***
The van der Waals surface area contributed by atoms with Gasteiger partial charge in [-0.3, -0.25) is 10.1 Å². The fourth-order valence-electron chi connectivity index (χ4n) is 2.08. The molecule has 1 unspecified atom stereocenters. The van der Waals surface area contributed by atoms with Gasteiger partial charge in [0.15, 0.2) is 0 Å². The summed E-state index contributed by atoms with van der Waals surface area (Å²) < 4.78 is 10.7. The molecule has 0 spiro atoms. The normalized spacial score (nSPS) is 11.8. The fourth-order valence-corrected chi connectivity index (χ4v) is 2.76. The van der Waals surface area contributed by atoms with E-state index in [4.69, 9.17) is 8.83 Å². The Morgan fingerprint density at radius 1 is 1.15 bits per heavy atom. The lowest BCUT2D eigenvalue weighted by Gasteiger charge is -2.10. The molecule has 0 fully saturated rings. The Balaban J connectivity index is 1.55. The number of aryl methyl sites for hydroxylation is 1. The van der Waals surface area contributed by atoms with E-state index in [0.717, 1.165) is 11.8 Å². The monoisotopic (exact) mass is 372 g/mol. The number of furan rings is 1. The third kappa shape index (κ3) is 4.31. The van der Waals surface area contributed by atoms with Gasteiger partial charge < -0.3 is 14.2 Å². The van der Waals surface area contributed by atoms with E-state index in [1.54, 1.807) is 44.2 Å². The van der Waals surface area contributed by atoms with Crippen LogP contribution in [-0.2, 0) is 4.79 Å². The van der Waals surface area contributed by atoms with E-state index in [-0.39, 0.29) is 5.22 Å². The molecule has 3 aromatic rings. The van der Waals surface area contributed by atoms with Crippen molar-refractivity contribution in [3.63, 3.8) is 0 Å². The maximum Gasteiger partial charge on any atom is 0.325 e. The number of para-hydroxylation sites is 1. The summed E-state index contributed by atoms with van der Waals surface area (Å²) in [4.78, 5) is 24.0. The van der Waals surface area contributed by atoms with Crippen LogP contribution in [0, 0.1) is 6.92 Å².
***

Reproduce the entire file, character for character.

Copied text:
The van der Waals surface area contributed by atoms with Gasteiger partial charge in [-0.3, -0.25) is 10.1 Å². The fourth-order valence-electron chi connectivity index (χ4n) is 2.08. The molecule has 1 unspecified atom stereocenters. The van der Waals surface area contributed by atoms with Gasteiger partial charge in [0.15, 0.2) is 0 Å². The summed E-state index contributed by atoms with van der Waals surface area (Å²) < 4.78 is 10.7. The molecule has 0 spiro atoms. The normalized spacial score (nSPS) is 11.8. The fourth-order valence-corrected chi connectivity index (χ4v) is 2.76. The van der Waals surface area contributed by atoms with E-state index in [4.69, 9.17) is 8.83 Å². The Morgan fingerprint density at radius 1 is 1.15 bits per heavy atom. The lowest BCUT2D eigenvalue weighted by Gasteiger charge is -2.10. The molecule has 0 fully saturated rings. The Balaban J connectivity index is 1.55. The number of aryl methyl sites for hydroxylation is 1. The van der Waals surface area contributed by atoms with E-state index in [0.717, 1.165) is 11.8 Å². The monoisotopic (exact) mass is 372 g/mol. The number of furan rings is 1. The third kappa shape index (κ3) is 4.31. The van der Waals surface area contributed by atoms with Gasteiger partial charge < -0.3 is 14.2 Å². The van der Waals surface area contributed by atoms with E-state index in [1.54, 1.807) is 44.2 Å². The van der Waals surface area contributed by atoms with Crippen LogP contribution in [-0.2, 0) is 4.79 Å². The van der Waals surface area contributed by atoms with E-state index in [-0.39, 0.29) is 5.22 Å². The molecule has 3 aromatic rings. The van der Waals surface area contributed by atoms with Crippen molar-refractivity contribution in [3.63, 3.8) is 0 Å². The maximum Gasteiger partial charge on any atom is 0.325 e. The number of para-hydroxylation sites is 1. The summed E-state index contributed by atoms with van der Waals surface area (Å²) in [4.78, 5) is 24.0. The van der Waals surface area contributed by atoms with Crippen LogP contribution in [0, 0.1) is 6.92 Å².